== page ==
A stuffed loon, an invitation to the 1879 Vassar commencement, some carved African masks, a wallaby skeleton, and a softball trophy. These items, and lots more eclectic detritus from the college’s past and present, are what you get when you bring renowned conceptual artist Mark Dion to the college and have him lead an anthropology class on a campus-wide treasure hunt.
The result of this semester-long quest is Dion’s latest work, “Universal Collection,” now on display in the foyer of the Frances Lehman Loeb Art Center. A 23-foot-high, custom-made cabinet is filled with objects Dion gathered with the help of students in a class taught by anthropology prof. Ann Pike-Tay called, "From the Natural History Museum to Ecotourism: The Collection of Nature." The cabinet, which temporarily supplants a large portrait of Matthew Vassar, will remain on display through the end of the fall semester.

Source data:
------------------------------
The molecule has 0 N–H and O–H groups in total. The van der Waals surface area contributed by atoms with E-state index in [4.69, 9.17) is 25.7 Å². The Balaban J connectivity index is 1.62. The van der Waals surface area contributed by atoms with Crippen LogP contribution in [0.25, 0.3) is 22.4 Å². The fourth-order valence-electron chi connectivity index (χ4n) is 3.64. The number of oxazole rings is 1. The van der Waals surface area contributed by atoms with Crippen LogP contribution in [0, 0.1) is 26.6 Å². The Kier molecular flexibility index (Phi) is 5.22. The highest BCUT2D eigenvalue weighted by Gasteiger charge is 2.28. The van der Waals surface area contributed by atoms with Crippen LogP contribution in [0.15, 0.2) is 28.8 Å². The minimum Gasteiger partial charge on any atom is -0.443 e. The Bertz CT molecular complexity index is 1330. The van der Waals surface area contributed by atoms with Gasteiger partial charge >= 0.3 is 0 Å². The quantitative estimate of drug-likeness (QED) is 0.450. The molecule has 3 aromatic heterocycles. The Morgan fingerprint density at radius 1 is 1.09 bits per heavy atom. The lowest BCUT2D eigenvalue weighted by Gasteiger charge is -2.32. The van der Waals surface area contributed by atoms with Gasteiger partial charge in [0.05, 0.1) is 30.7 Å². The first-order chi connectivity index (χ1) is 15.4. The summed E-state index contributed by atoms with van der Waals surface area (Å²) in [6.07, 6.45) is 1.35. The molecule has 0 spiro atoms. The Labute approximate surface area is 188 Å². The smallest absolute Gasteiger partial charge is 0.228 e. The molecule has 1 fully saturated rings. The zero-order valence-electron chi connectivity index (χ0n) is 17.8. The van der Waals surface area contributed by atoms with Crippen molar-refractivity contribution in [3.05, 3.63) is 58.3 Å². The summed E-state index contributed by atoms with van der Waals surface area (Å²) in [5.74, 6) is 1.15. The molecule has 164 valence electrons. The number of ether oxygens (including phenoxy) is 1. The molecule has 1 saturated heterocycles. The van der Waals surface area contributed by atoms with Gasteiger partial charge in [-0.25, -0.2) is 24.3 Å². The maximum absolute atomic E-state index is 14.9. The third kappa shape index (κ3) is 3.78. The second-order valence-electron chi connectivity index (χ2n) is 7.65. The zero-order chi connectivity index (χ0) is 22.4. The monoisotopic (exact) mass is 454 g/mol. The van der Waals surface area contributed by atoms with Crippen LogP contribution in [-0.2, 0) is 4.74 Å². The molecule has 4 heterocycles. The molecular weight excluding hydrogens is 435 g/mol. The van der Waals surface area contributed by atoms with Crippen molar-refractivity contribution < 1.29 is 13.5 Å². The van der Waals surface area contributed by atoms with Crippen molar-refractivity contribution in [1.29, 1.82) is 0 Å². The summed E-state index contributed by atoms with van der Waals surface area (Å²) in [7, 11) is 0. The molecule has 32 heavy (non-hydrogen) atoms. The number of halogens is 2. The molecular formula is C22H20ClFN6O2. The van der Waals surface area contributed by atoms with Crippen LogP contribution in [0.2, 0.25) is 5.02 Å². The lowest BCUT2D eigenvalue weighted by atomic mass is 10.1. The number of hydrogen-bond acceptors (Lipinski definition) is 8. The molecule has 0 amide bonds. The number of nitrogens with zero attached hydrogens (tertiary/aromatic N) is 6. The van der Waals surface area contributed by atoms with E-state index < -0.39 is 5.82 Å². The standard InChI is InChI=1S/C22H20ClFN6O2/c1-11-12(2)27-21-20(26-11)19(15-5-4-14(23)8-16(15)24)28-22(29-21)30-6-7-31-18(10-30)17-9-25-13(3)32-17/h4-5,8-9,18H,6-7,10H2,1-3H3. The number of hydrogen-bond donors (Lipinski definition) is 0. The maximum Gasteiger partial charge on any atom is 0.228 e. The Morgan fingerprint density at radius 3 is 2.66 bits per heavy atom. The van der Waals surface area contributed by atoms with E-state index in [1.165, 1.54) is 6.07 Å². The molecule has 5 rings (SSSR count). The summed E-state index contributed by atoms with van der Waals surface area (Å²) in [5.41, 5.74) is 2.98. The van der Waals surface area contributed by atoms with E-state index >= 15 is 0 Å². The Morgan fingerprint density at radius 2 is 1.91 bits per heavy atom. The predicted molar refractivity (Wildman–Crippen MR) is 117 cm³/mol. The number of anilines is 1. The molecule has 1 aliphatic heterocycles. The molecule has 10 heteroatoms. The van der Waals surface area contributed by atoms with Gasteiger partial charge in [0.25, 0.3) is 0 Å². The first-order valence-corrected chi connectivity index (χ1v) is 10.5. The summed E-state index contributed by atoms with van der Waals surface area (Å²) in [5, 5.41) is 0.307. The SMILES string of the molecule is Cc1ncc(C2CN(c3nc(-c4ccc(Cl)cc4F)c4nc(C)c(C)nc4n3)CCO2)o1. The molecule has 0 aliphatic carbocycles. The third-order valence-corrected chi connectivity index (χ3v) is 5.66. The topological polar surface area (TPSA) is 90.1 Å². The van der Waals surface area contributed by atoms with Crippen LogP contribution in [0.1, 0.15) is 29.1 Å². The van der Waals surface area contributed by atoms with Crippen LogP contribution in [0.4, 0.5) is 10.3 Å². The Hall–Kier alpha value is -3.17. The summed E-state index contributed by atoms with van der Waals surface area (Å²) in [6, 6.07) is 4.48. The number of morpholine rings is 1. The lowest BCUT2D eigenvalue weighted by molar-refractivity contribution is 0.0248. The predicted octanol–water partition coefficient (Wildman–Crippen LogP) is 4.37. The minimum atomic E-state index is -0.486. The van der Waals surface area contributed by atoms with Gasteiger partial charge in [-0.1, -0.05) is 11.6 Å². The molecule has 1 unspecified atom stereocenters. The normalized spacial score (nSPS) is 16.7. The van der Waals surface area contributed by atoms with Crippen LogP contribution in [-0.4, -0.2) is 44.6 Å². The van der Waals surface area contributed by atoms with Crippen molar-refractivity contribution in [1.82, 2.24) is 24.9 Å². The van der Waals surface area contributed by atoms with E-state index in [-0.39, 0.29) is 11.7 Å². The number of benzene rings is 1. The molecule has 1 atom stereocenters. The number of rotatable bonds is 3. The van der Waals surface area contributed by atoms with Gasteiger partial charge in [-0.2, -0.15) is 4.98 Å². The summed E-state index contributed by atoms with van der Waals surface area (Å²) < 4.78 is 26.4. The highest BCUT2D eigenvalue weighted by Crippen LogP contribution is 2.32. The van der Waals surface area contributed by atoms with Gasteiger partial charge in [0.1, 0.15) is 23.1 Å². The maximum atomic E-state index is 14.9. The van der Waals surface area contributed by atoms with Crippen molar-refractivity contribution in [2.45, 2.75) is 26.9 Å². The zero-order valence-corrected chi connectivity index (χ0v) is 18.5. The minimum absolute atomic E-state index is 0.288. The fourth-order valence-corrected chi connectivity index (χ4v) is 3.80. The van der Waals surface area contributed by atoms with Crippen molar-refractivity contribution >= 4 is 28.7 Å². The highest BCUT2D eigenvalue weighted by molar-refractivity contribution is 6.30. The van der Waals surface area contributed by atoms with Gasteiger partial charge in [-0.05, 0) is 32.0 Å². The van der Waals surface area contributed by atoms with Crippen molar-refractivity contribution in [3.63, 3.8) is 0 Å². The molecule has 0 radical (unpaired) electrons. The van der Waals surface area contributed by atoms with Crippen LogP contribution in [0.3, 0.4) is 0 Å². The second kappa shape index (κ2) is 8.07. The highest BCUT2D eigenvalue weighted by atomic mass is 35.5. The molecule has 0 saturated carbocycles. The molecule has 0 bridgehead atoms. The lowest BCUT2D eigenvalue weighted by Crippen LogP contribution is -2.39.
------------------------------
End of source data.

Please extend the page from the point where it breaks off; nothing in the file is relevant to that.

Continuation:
Dion, whose creations have been shown in such venues as the Museum of Modern Art in New York City, the Tate Gallery in London, and the Olympic Sculpture Park in Seattle, says he thoroughly enjoyed watching his latest project come to life. “My goal is to tell a story in a way that is a little jarring,” he says. “This isn’t a straight-line history of Vassar, but it’s not a mad, random treasure hunt either. There’s a structure and methodology behind it.”
Pike-Tay calls the project “an exercise in making critical choices across the spectrum of Vassar’s history.” She says her course illustrates how museums and parks and other public spaces are products of those who make the decisions about how they’re created. Dion’s cabinet, she notes, is not an objective representation of Vassar. “We all bring our own assumptions and preferences as we select these objects,” Pike-Tay says, “and we are bound by what is actually still here.”
Mary-Kay Lombino, curator of the Frances Lehman Loeb Art Center, had been familiar with Dion’s work for more than 15 years. She decided to reach out to him in 2014 to ask him if he’d be interested in doing something at Vassar. “We discussed it over lunch, and Mark visited the campus for the first time about a year ago,” Lombino says. “He was immediately impressed with the amount of material Vassar had and with the collaboration of the faculty and staff in preserving it.